We must continue to remember the progression of the Beatitudes. We do not come now to a person who is pure in his own authority and power, rather, we come to someone who realized the impurity of his heart, cried out for forgiveness, and through Christ was heard. But even when we have come to understand our forgiveness, this should still be one of the most terrifying verses in all Scripture. “Blessed are the pure in heart, for they shall see God” (Matt. 5:8).
What is the heart of man? Christ is promising a blessing upon those who are pure in heart. In order to understand this, we must self-consciously reject the popular and modern understanding of “the heart.” This is the understanding that the heart is the seat of the emotions and sentiments, as opposed to the intellectual part of man. To use the common spatial metaphor, the heart is supposed to be “deep down.” This is in distinction to the rarefied atmosphere of the “head.”
The biblical concept of the heart is quite different. In biblical terminology, the heart is the inside of a man — and this includes all of his insides. The emotions, the will, the mind, etc. are all part of the inner man. This is in distinction to the externals, like the nose of man. And this particularly includes the externals of religious worship, like the prayers of man in front of others in the synagogue.
As Lloyd Jones put it, “According to the general scriptural usage of the term, the heart means the centre of the personality.” It refers to what you are, in your innermost thoughts, choices, and motives, in the sight of God. The way you are on the inside will always reveal itself on the outside (somehow), but we must look where the Bible tells us to, not at traditions developed in the name of Scriptural authority.
Consider the teaching of Matthew 15:1-20: First, God commanded. Second, man substituted. Why do men do this? Their hearts are far from God. Of course, God sweeps all such chicanery away. Christ does not distinguish a man’s heart from the dirt in his mind, but rather his heart from the dirt on his hands.
What then is true purity? According to Scripture, purity involves understanding the gospel (1 Pet. 1:22); obedience to scriptural authority, in an attitude of love (1 Tim. 1:3); singleness of purpose and mind (James 4:8); a display of wisdom from above which is first pure, then peaceable (James 3:17; Phil. 4:29); comfort of conscience (2 Tim. 1:3); freedom to enjoy God’s creation (Titus 1:15); and hope of resurrection (1 John 3:3).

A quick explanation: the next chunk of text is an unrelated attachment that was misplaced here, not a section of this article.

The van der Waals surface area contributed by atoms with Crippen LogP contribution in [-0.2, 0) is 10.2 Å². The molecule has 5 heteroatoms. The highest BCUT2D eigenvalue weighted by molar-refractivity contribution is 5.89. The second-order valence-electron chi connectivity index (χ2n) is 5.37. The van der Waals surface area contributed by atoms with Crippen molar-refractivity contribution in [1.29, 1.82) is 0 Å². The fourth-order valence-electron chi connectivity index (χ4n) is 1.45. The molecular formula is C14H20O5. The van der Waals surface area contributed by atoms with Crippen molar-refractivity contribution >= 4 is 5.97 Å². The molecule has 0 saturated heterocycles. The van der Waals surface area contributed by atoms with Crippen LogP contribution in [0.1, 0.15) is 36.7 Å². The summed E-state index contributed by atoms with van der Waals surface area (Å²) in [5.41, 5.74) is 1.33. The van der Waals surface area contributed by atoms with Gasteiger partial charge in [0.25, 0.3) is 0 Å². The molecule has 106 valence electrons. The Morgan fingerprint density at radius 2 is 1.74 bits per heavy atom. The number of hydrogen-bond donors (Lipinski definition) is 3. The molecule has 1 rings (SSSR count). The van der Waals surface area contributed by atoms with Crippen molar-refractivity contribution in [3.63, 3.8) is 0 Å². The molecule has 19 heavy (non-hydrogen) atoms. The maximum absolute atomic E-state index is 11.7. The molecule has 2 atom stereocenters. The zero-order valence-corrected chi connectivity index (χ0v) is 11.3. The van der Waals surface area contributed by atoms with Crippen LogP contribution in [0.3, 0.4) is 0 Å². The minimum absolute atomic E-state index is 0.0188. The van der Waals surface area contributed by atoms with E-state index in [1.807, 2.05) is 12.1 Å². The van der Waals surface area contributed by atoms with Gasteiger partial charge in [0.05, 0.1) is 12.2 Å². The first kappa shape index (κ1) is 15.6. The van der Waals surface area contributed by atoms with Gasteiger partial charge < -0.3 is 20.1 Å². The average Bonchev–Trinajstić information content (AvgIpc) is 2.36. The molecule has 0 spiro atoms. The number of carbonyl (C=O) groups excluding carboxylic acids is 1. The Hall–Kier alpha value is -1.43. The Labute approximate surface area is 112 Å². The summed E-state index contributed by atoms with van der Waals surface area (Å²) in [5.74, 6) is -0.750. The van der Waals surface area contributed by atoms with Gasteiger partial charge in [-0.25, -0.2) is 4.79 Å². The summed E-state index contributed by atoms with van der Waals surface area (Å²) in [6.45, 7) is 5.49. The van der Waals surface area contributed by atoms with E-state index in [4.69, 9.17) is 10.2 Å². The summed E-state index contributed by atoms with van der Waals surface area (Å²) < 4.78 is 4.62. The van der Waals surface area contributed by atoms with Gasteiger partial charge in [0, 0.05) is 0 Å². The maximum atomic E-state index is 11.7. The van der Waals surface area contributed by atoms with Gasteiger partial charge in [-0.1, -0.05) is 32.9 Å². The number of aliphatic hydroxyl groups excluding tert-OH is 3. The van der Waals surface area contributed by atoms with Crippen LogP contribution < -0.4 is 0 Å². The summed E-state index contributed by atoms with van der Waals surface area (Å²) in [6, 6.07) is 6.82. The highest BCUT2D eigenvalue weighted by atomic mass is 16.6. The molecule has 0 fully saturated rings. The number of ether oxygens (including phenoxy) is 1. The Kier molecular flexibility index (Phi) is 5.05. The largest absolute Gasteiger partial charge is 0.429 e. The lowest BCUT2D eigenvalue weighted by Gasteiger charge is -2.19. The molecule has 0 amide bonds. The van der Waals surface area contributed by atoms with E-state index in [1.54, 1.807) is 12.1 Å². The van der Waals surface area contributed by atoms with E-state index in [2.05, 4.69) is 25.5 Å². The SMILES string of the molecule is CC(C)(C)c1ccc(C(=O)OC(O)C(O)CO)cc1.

The pure are promised a vision of God. At the very first, we must remind ourselves of the greatness of this promise. Remember Moses, and his desire to see the glory of the Lord (read Exodus 33:12-23). First, God in His transcendence is invisible. In Col. 1:15, we are told that Christ is the image “of the invisible God.” In 1 Tim. 1:17, Paul’s benediction makes the same thing clear — “Now to the King eternal, immortal, invisible, to God who alone is wise, be honor and glory forev forever and ever. Amen.”
Will we ever see the invisible God with our eyes? No, we cannot.”… who alone has immortality, dwelling in unapproachable light, whom no man has seen or can see, to whom be honor and everlasting power. Amen” (1 TIm. 6:16). However, the eye of faith is not constrained in the same way. Moses was commended for his faith at just this point. “. . . for he endured as seeing Him who is invisible” (Heb. 11:27).
But this does not mean that the physical eye is robbed of a vision of the glory of God. We shall see everything that can be seen, but we shall see it in Christ. We are not permitted to think that this restriction is a restriction. Again, in Colossians we see an image of an invisible God — Christ. In Hebrews we are taught that Christ is the “brightness of His glory and the express image of his person . . . ” (Heb. 1:3). Christ, the eternal Son of God, is eternally one with us. We will be with Him, and become like Him. And in seeing Him, we shall see the Father. “He who has seen Me has seen the Father . . . (John 14:9).